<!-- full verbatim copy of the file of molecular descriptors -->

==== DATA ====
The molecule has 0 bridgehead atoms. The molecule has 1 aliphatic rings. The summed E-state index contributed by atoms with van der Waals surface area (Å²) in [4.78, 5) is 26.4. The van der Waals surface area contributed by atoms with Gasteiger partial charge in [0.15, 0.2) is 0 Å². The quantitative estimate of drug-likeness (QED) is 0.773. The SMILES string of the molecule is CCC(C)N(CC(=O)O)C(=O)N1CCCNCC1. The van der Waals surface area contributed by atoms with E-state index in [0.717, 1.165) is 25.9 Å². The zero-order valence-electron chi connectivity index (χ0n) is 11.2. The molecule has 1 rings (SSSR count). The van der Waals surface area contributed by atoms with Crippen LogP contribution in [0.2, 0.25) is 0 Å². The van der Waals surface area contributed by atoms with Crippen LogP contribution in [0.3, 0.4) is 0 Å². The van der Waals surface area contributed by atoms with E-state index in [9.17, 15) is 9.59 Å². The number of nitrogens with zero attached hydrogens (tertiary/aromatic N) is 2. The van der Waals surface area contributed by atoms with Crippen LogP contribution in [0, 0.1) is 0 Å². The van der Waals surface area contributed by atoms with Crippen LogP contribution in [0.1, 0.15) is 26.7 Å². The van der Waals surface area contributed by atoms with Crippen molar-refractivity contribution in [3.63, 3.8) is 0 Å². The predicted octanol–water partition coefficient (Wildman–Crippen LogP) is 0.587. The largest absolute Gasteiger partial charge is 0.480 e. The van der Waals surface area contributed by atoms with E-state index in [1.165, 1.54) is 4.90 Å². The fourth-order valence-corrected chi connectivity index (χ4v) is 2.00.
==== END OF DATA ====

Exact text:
The molecule has 0 bridgehead atoms. The molecule has 1 aliphatic rings. The summed E-state index contributed by atoms with van der Waals surface area (Å²) in [4.78, 5) is 26.4. The van der Waals surface area contributed by atoms with Gasteiger partial charge in [0.15, 0.2) is 0 Å². The quantitative estimate of drug-likeness (QED) is 0.773. The SMILES string of the molecule is CCC(C)N(CC(=O)O)C(=O)N1CCCNCC1. The van der Waals surface area contributed by atoms with E-state index in [0.717, 1.165) is 25.9 Å². The zero-order valence-electron chi connectivity index (χ0n) is 11.2. The molecule has 1 rings (SSSR count). The van der Waals surface area contributed by atoms with Crippen LogP contribution in [0.2, 0.25) is 0 Å². The van der Waals surface area contributed by atoms with Crippen LogP contribution in [0.3, 0.4) is 0 Å². The van der Waals surface area contributed by atoms with E-state index in [9.17, 15) is 9.59 Å². The number of nitrogens with zero attached hydrogens (tertiary/aromatic N) is 2. The van der Waals surface area contributed by atoms with Crippen LogP contribution in [0, 0.1) is 0 Å². The van der Waals surface area contributed by atoms with Crippen LogP contribution in [0.1, 0.15) is 26.7 Å². The van der Waals surface area contributed by atoms with Crippen molar-refractivity contribution in [3.63, 3.8) is 0 Å². The predicted octanol–water partition coefficient (Wildman–Crippen LogP) is 0.587. The largest absolute Gasteiger partial charge is 0.480 e. The van der Waals surface area contributed by atoms with E-state index in [1.165, 1.54) is 4.90 Å². The fourth-order valence-corrected chi connectivity index (χ4v) is 2.00.